A number of people have asked me for my thoughts on the current Worm Controversy. I must confess that I have not studied this current episode in great detail. However, I have extensively studied a closely related topic - that of the Talmud's license to kill lice on Shabbos due to the belief that they spontaneously generate. I strongly urge anyone who has a desire to fully understand this topic to read the last chapter of my book Sacred Monsters. Meanwhile, here are the conclusions on the lice, and my thoughts regarding its ramifications for the worm controversy.
Chazal clearly believed that lice spontaneously generate. They described them as "not reproducing," and explicitly rejected the notion that they hatch from eggs.
Based on this, Chazal granted permission to kill lice on Shabbos.
We now know that lice do not spontaneously generate. There is no reason to believe that any lice ever spontaneously generated.
There were some authorities, such as R. Yitzchak Lampronti, who therefore recommended that one not kill lice on Shabbos.
Others, such as R. Dessler, suggested that Chazal were merely giving an explanation for a law whose reason has been lost in antiquity (but there seems to be little basis for this).
Another approach is taken by R. Yitzchak Herzog, and it is one which I personally believe to be the most appropriate, for a variety of reasons. R. Herzog says that even though Chazal did apparently base their permission on a mistaken understanding of the natural world, their ruling still holds true, due to their authority.
I realize that this last approach is hard for many people to understand, which is why I recommend that people read my book Sacred Monsters, which has a lengthy explanation of the reasoning behind it. Basically, as we see from several other areas of Torah, halachah has its own priorities and protocols involved in its determination, in which conforming to objective reality is only one factor and not the highest priority. Being an Orthodox Jew means accepting the halachic authority of Chazal, period.
But aside from the innate reasons for following Chazal's halachic rulings no matter what their basis, there are also consequences to doing otherwise that people do not appreciate. Once you say that we should change Chazal's rulings in accordance with our understanding of the world, there are going to be all kinds of halachos that people will argue should be changed; most people do not realize how explosive this Pandora's Box will be. And what about the ramifications for previous generations who observed Chazal's rulings? Changing halachic practice from that instructed by Chazal has the potential to fundamentally undermine Judaism.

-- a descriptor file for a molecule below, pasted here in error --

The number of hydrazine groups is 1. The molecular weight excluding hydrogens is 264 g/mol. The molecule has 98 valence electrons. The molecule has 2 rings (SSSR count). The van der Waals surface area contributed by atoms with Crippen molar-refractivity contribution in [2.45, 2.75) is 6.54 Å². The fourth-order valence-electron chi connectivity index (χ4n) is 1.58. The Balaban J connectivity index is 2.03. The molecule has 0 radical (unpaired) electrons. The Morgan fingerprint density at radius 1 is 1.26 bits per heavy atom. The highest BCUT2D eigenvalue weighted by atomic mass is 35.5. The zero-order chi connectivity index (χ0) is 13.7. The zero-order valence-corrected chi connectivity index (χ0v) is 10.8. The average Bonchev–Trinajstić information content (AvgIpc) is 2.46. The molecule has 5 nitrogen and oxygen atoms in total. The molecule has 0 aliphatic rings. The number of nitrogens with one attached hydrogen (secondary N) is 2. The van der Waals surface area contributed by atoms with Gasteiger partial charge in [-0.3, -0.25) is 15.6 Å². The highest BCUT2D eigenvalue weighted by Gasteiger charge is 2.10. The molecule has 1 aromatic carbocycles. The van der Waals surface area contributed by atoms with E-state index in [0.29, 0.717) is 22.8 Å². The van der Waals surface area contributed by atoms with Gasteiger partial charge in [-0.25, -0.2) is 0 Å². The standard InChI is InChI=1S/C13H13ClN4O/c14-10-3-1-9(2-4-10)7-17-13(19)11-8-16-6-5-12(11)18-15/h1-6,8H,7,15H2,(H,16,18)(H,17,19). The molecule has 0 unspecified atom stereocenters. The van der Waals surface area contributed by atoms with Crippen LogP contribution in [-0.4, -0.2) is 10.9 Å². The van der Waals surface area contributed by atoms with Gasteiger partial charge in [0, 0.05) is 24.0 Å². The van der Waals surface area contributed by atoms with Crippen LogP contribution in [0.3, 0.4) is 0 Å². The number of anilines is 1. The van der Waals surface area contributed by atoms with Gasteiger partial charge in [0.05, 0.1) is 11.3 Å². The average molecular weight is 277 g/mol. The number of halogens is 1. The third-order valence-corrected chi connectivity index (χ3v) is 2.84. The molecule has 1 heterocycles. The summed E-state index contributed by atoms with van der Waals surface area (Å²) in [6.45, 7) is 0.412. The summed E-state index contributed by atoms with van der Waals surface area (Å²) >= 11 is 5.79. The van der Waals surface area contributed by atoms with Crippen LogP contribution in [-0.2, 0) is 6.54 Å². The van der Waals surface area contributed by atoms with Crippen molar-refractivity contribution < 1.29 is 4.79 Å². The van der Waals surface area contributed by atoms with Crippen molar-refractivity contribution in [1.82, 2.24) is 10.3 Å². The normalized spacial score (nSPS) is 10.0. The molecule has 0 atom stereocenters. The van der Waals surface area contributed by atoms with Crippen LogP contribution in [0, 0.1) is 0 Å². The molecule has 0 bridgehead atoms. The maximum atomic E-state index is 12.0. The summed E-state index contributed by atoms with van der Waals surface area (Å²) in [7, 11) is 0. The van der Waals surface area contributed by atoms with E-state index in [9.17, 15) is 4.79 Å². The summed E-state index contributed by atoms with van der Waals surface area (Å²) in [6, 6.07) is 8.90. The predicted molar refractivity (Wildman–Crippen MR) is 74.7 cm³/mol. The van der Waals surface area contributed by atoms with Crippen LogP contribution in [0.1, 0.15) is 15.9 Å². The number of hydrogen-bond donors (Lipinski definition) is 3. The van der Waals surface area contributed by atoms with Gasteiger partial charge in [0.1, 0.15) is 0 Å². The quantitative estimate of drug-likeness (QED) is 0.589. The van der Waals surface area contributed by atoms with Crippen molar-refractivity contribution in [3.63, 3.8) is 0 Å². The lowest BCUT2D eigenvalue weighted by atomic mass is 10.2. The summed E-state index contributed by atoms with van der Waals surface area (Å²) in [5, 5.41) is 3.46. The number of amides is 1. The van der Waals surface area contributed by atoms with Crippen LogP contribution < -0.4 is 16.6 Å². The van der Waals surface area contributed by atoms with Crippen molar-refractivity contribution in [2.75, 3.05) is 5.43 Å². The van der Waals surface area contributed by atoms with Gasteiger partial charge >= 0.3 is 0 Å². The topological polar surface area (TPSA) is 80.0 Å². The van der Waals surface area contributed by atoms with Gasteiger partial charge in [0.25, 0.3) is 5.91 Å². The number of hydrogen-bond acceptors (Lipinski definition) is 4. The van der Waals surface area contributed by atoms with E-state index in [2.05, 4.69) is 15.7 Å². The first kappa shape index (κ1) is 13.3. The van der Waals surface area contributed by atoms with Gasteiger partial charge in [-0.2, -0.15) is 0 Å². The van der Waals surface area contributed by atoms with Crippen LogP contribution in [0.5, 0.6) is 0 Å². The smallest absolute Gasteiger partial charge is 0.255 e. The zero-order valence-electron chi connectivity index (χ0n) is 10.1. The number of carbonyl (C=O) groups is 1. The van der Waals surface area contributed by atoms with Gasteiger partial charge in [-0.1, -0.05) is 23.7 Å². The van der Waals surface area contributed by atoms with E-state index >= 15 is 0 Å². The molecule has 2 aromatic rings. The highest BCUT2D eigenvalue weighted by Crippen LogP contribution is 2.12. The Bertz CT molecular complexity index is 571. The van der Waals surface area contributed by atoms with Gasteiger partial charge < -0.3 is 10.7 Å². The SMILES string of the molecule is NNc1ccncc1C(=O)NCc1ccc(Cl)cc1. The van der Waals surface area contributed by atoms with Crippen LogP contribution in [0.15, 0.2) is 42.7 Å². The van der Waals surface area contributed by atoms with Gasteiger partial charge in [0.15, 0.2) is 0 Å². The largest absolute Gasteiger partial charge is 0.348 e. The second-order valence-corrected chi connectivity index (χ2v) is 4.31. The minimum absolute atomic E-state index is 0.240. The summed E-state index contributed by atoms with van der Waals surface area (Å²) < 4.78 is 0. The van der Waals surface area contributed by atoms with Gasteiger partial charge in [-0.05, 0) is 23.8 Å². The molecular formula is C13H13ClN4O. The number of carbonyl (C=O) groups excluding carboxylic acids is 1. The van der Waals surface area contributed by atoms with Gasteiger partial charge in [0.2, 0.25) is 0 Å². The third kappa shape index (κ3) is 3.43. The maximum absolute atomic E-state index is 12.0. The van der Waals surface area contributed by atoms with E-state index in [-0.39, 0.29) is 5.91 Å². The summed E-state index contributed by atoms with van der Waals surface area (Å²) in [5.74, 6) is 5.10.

Now on to the topic of the anistakis worms in fish. The Talmud permits certain worms found in the flesh of fish, because "mineh gavli." This means that they are generated from the flesh of the fish rather than being swallowed by the fish. (It does NOT mean that they "reached their recognizable form in the flesh of the fish".) It is abundantly clear that this is the meaning of the Gemara - first of all, from the context of the Gemara itself (which states that if worms were swallowed, they would only be found in the gut), and second, from the fact that such spontaneous generation was clearly absolutely normative belief for Chazal and there is no reason to suspect that they meant anything else.
As with lice, we know that this belief is mistaken. But as with lice, I would again concur with Rav Herzog (and R. Dessler, though not for his reason) that Chazal's ruling still holds true regardless. Claims that Chazal "weren't talking about the worms that we see" are unconvincing, to say the least. From what I understand, there is no convincing reason to believe that the physiology and life-cycle of these worms, or the way in which fish are processed, has changed (in a relevant way) since the Gemara/ Shulchan Aruch (although I am, of course, open to being corrected on this). And it is unreasonable to say that Chazal were referring to a different species altogether, and thereby entirely misleading everyone for centuries into believing that all worms found in the flesh of fish are permitted. The Shulchan Aruch likewise gives blanket permission for worms found in the flesh of fish. Chazal permitted such worms; for thousands of years, Jews have been eating such worms; thus, it is still permitted to each such worms.
To say otherwise is, in my view, opening a very dangerous can of worms.